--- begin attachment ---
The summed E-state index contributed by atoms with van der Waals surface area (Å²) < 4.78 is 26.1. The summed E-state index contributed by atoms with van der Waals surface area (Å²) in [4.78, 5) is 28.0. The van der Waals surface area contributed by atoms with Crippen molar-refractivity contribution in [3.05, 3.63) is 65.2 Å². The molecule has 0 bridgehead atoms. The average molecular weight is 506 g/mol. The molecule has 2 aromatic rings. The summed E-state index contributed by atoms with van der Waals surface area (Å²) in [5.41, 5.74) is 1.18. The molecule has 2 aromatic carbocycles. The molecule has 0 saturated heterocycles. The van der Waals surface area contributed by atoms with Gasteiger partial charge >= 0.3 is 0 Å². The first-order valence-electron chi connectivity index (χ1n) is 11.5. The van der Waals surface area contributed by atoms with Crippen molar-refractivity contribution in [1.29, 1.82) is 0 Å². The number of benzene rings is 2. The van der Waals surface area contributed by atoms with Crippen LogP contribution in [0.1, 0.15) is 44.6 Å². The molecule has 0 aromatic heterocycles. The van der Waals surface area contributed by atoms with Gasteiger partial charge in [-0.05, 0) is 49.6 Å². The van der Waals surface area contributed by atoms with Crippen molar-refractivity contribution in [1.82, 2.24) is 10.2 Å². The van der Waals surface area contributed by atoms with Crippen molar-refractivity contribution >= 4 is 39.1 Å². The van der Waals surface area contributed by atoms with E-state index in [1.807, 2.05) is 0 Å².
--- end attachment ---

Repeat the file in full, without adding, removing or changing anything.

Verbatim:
The summed E-state index contributed by atoms with van der Waals surface area (Å²) < 4.78 is 26.1. The summed E-state index contributed by atoms with van der Waals surface area (Å²) in [4.78, 5) is 28.0. The van der Waals surface area contributed by atoms with Crippen molar-refractivity contribution in [3.05, 3.63) is 65.2 Å². The molecule has 0 bridgehead atoms. The average molecular weight is 506 g/mol. The molecule has 2 aromatic rings. The summed E-state index contributed by atoms with van der Waals surface area (Å²) in [5.41, 5.74) is 1.18. The molecule has 2 aromatic carbocycles. The molecule has 0 saturated heterocycles. The van der Waals surface area contributed by atoms with Gasteiger partial charge >= 0.3 is 0 Å². The first-order valence-electron chi connectivity index (χ1n) is 11.5. The van der Waals surface area contributed by atoms with Crippen molar-refractivity contribution in [1.29, 1.82) is 0 Å². The number of benzene rings is 2. The van der Waals surface area contributed by atoms with Crippen LogP contribution in [0.1, 0.15) is 44.6 Å². The molecule has 0 aromatic heterocycles. The van der Waals surface area contributed by atoms with Gasteiger partial charge in [-0.05, 0) is 49.6 Å². The van der Waals surface area contributed by atoms with Crippen molar-refractivity contribution in [1.82, 2.24) is 10.2 Å². The van der Waals surface area contributed by atoms with Crippen molar-refractivity contribution >= 4 is 39.1 Å². The van der Waals surface area contributed by atoms with E-state index in [1.807, 2.05) is 0 Å².